Paul tells us that because of Christ dwelling in us through the presence of His Spirit, we have an obligation.  This is not a natural obligation to live according to my desires and wants.  That is an easy excuse.  We word it in many ways — “This is just the way I am.” . . . “I can’t help it, I have desires.” . . . “I’m just not a friendly person” . . . “You don’t understand what I’ve been through.” . . . and on the list could gojustification as to why we live according to an obligation to the flesh.

Paul says we have a different obligation — an obligation that comes from, and shows, that we are indeed children of God.  This is an obligation to live by the Spirit and in the power of the spirit, putting to death the “obligations” of the body.  This rejecting of the misdeeds of the body brings life because it shows that we are indeed children of God, being led by His Spirit.

Who are you giving the greater power in your life today?  Is it the sinful nature of the flesh or the presence of the living God whose Spirit brought about your adoption as God’s child?

I pray that as you experience the freedom of crying out to God, “Abba, Father”, you will embrace the obligation to live in the power and presence of the Spirit so that you may truly live.  As a child of God, you and I have an obligation.

What, Then, Shall We Say?

Have you ever been speechless?  Confronted with such knowledge, wisdom, and truth, that there is absolutely nothing that your mind can think of to say in response.  Or maybe you’ve been in the presence of such foolishness, ignorance, and lies that there is nothing that you can think of saying that would be profitable to anyone.  For many, being speechless is a rare thing.  We have a response for everything.  We must have the last word, so we’ll say something — anything at all, really.  Just don’t let me get caught without an answer.

Paul gives us one of those statements of knowledge, wisdom and truth as he writes in Romans 8:28-30:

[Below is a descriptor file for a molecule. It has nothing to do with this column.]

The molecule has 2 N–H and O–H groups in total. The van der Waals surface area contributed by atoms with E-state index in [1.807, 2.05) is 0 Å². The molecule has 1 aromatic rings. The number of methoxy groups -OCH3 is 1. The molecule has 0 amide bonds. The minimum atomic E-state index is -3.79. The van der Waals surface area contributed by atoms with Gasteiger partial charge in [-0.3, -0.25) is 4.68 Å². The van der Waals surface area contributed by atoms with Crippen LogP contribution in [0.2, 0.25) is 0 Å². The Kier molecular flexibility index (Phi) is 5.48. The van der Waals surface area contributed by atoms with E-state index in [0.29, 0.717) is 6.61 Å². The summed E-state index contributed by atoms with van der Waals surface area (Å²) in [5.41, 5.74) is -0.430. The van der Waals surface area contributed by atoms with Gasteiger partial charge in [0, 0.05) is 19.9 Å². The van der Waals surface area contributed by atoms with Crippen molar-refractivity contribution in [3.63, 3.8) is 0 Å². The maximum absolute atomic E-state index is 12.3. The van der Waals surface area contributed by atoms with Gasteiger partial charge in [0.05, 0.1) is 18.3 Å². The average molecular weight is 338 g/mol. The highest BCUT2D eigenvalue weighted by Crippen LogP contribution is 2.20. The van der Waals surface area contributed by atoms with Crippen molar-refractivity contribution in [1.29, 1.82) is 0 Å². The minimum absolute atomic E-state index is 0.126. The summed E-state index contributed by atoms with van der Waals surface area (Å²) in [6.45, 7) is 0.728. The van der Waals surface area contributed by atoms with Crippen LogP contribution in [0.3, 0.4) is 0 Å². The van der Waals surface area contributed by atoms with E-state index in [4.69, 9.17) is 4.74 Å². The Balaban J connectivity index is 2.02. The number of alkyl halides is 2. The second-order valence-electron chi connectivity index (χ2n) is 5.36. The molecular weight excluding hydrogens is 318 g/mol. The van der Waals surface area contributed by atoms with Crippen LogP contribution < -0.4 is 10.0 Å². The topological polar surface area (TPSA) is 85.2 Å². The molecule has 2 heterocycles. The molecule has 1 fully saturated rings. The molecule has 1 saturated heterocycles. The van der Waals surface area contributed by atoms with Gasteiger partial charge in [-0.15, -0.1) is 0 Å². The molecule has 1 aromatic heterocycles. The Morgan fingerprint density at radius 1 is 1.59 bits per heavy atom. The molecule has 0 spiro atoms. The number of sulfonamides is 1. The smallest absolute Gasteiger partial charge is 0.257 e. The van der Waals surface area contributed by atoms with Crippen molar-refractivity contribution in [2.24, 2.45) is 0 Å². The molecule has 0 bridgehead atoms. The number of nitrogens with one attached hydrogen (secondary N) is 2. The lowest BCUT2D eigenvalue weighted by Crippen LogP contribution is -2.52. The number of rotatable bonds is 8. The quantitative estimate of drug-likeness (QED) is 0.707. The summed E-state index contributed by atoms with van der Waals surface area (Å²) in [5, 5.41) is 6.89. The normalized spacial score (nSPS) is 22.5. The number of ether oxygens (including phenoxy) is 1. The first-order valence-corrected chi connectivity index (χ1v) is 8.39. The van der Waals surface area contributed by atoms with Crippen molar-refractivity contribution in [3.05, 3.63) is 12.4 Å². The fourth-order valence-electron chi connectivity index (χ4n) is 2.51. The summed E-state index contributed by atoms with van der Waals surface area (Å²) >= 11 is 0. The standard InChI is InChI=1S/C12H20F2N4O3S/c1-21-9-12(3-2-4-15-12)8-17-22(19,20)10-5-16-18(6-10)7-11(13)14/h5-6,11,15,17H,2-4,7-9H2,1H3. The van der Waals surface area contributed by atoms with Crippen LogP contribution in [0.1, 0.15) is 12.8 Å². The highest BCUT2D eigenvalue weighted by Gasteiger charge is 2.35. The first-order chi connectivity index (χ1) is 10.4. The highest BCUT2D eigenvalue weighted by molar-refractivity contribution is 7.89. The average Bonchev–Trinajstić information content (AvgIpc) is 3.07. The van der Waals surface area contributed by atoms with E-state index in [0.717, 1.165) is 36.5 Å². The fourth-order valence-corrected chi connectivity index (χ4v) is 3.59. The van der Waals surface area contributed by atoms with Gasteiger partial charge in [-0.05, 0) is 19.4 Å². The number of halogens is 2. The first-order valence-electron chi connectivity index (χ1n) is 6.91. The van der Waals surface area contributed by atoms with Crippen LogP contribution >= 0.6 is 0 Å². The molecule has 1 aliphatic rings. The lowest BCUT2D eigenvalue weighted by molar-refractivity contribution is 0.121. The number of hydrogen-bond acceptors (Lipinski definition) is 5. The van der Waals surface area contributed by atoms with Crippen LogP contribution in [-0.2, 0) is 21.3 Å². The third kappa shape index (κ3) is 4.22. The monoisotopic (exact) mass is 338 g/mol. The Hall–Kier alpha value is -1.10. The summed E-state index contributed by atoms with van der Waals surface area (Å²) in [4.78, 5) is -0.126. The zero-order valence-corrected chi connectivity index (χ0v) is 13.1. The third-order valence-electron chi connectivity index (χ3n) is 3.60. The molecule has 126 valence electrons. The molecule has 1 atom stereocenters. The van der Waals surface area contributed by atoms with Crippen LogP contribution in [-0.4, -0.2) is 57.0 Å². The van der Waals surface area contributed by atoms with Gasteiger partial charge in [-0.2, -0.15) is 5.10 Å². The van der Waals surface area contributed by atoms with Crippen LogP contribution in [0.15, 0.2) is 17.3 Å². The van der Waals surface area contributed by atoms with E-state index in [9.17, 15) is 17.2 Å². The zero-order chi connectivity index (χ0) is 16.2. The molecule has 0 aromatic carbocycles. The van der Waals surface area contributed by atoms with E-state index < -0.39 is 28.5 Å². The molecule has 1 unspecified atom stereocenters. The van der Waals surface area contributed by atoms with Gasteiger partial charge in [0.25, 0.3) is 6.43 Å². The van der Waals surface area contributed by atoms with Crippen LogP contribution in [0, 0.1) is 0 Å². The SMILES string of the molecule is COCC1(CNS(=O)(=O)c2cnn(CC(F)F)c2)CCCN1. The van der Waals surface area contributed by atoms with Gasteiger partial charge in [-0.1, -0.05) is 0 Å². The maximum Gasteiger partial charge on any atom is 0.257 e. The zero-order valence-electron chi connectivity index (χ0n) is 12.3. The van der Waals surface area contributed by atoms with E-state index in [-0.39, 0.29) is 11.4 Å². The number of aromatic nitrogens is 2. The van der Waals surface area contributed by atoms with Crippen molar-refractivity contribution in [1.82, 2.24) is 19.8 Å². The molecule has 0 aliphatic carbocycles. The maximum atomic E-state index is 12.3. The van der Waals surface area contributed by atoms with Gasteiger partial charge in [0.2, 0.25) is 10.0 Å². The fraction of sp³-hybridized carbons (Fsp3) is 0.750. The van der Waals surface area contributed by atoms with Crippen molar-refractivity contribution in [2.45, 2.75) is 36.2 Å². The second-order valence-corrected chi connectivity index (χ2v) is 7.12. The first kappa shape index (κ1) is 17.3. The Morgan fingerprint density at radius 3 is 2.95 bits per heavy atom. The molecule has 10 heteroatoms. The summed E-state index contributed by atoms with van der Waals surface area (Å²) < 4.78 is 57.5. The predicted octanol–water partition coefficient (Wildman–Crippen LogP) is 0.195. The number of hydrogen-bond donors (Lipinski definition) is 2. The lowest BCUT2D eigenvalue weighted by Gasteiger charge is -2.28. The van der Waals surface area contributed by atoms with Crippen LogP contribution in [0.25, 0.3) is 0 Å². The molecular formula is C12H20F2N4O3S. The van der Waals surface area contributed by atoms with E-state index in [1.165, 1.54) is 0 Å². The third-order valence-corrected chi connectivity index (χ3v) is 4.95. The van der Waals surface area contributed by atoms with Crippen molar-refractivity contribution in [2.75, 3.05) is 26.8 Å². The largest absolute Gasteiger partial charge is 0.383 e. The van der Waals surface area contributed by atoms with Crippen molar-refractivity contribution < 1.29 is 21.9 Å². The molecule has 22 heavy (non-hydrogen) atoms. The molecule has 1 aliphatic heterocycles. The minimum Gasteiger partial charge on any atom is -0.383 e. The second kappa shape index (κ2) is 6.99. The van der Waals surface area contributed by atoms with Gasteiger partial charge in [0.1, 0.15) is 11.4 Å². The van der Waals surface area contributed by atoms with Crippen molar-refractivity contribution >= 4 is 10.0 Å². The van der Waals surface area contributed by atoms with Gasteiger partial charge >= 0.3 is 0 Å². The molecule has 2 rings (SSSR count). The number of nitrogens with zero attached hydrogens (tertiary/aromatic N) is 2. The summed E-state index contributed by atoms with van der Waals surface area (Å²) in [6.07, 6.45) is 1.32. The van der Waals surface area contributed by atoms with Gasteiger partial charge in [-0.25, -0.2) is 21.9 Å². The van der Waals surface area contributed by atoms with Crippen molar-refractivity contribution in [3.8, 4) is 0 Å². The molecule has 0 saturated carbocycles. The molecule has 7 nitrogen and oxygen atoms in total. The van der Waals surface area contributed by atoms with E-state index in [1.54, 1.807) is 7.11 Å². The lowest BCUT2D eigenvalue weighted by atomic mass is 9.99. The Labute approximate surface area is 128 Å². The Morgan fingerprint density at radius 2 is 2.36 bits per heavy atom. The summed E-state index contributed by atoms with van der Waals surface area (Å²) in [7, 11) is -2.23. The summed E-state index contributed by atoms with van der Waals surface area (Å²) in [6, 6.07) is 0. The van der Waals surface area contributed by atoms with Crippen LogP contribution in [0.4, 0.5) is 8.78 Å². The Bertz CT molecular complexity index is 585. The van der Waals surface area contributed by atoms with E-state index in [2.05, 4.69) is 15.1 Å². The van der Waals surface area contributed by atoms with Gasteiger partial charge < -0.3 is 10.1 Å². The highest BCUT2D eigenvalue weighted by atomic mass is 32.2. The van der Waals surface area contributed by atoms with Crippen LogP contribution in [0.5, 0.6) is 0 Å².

“And we know that in all things God works for the good of those who love him, who have been called according to his purpose.  For those God foreknew he also predestined to be conformed to the image of his Son, that he might be the firstborn among many brothers and sisters.  And those he predestined, he also called; those he called, he also justified; those he justified, he also glorified.” 

What depth of truth!  No wonder Paul raises the question in verse 31, “What, then, shall we say in response to these things?”  What can you say in response to a Sovereign, Almighty God who conforms, calls, justifies, and glorifies according to his incredible knowledge — a foreknowledge that knows what was, what is, and what will be in your life and mine more clearly than we know our self this moment.  Because of what God knows about those whom He has already seen that choose to pursue Him in obedient trust, God can state that He works to the good in all things for those who have been predestined to be conformed to the image of his Son.  He can do this because He knows in advance what our choice about Him will be.

And so Paul asks, if this is the kind of God we serve, what can we say?  “If God is for us, who can be against us?”  I’ve always looked at this thirty-first verse of Romans eight and thought, “That’s an easy question.  No one, of course!”  Yet there is one, isn’t there?  If God is for me, who can be against me?  Me!  The Bible teaches that God allows me to choose my master.  God has chosen to limit His sovereign, almighty nature by giving mankind choices — free-will to do either right or wrong.  The decision is ours to accept or reject the very grace and mercy that defines God’s love for us. 

The part that is so hard for me (and you?) to fathom is that God knew every day of my life before I was even born.  He knew how I would respond to the missionary speaker at The Country Church calling for people to surrender to the Lordship of Jesus.  He knew the times I would drift and wander — both away from Him and back toward Him.  He even knows if I’m finally back in submissive obedience to Him for the rest of my life or if there are still periods of wandering yet to be lived.  I choose. 

I choose to be done with wandering.  I choose Jesus as my Sovereign, Almighty Lord.  Because God knows I choose, He is faithful and just and will conform me to the image of His Son — calling me, justifying me, and glorifying me as He brings me to maturity in Christ.  What, then, shall I say?  If God is for me, who can be against me?  No one!  Because I choose Him, no one can be against me and win.